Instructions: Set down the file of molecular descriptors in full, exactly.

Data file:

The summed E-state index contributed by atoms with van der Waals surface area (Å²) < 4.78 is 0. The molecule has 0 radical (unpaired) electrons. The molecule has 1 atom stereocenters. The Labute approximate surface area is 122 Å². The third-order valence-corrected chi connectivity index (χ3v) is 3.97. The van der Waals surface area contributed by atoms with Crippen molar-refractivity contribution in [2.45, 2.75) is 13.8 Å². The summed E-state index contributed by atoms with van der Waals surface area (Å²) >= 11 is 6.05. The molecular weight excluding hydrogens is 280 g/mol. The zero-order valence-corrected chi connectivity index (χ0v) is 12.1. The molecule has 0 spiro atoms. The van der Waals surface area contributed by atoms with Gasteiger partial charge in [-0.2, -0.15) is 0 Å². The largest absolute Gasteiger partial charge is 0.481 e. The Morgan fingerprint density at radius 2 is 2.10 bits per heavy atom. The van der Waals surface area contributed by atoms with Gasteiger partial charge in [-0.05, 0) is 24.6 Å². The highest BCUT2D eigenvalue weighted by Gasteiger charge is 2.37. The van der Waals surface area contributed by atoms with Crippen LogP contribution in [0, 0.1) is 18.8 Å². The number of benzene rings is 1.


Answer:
The summed E-state index contributed by atoms with van der Waals surface area (Å²) < 4.78 is 0. The molecule has 0 radical (unpaired) electrons. The molecule has 1 atom stereocenters. The Labute approximate surface area is 122 Å². The third-order valence-corrected chi connectivity index (χ3v) is 3.97. The van der Waals surface area contributed by atoms with Crippen molar-refractivity contribution in [2.45, 2.75) is 13.8 Å². The summed E-state index contributed by atoms with van der Waals surface area (Å²) >= 11 is 6.05. The molecular weight excluding hydrogens is 280 g/mol. The zero-order valence-corrected chi connectivity index (χ0v) is 12.1. The molecule has 0 spiro atoms. The van der Waals surface area contributed by atoms with Gasteiger partial charge in [-0.2, -0.15) is 0 Å². The largest absolute Gasteiger partial charge is 0.481 e. The Morgan fingerprint density at radius 2 is 2.10 bits per heavy atom. The van der Waals surface area contributed by atoms with Gasteiger partial charge in [-0.05, 0) is 24.6 Å². The highest BCUT2D eigenvalue weighted by Gasteiger charge is 2.37. The van der Waals surface area contributed by atoms with Crippen LogP contribution in [0, 0.1) is 18.8 Å². The number of benzene rings is 1.